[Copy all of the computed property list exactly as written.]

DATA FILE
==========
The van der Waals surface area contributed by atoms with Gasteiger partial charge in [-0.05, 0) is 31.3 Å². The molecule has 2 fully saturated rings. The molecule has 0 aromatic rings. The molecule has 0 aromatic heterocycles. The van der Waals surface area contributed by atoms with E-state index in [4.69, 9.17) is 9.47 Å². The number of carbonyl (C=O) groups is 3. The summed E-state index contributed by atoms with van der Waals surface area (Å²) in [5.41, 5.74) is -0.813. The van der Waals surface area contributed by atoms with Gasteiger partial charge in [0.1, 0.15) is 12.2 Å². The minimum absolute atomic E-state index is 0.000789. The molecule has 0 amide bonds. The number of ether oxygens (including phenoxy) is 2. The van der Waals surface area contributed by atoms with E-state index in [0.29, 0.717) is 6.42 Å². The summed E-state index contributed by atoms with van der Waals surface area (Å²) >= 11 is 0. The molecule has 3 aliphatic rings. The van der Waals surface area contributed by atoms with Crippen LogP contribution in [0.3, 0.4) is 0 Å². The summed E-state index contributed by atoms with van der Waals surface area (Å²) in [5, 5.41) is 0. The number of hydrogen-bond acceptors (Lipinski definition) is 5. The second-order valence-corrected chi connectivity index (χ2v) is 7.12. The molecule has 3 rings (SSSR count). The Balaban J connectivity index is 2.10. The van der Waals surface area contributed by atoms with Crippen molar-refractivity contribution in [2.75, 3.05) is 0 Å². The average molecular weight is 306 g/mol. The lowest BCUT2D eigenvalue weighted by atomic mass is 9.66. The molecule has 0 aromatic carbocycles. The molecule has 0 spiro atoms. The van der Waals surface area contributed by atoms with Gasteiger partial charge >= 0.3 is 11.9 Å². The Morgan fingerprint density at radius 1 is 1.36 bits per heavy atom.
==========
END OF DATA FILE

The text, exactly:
The van der Waals surface area contributed by atoms with Gasteiger partial charge in [-0.05, 0) is 31.3 Å². The molecule has 2 fully saturated rings. The molecule has 0 aromatic rings. The molecule has 0 aromatic heterocycles. The van der Waals surface area contributed by atoms with E-state index in [4.69, 9.17) is 9.47 Å². The number of carbonyl (C=O) groups is 3. The summed E-state index contributed by atoms with van der Waals surface area (Å²) in [5.41, 5.74) is -0.813. The van der Waals surface area contributed by atoms with Gasteiger partial charge in [0.1, 0.15) is 12.2 Å². The minimum absolute atomic E-state index is 0.000789. The molecule has 0 amide bonds. The number of ether oxygens (including phenoxy) is 2. The van der Waals surface area contributed by atoms with E-state index in [0.29, 0.717) is 6.42 Å². The summed E-state index contributed by atoms with van der Waals surface area (Å²) >= 11 is 0. The molecule has 3 aliphatic rings. The van der Waals surface area contributed by atoms with Crippen LogP contribution in [0.3, 0.4) is 0 Å². The summed E-state index contributed by atoms with van der Waals surface area (Å²) in [5, 5.41) is 0. The number of hydrogen-bond acceptors (Lipinski definition) is 5. The second-order valence-corrected chi connectivity index (χ2v) is 7.12. The molecule has 3 rings (SSSR count). The Balaban J connectivity index is 2.10. The van der Waals surface area contributed by atoms with Crippen molar-refractivity contribution in [2.75, 3.05) is 0 Å². The average molecular weight is 306 g/mol. The lowest BCUT2D eigenvalue weighted by atomic mass is 9.66. The molecule has 0 aromatic carbocycles. The molecule has 0 spiro atoms. The van der Waals surface area contributed by atoms with Gasteiger partial charge >= 0.3 is 11.9 Å². The Morgan fingerprint density at radius 1 is 1.36 bits per heavy atom.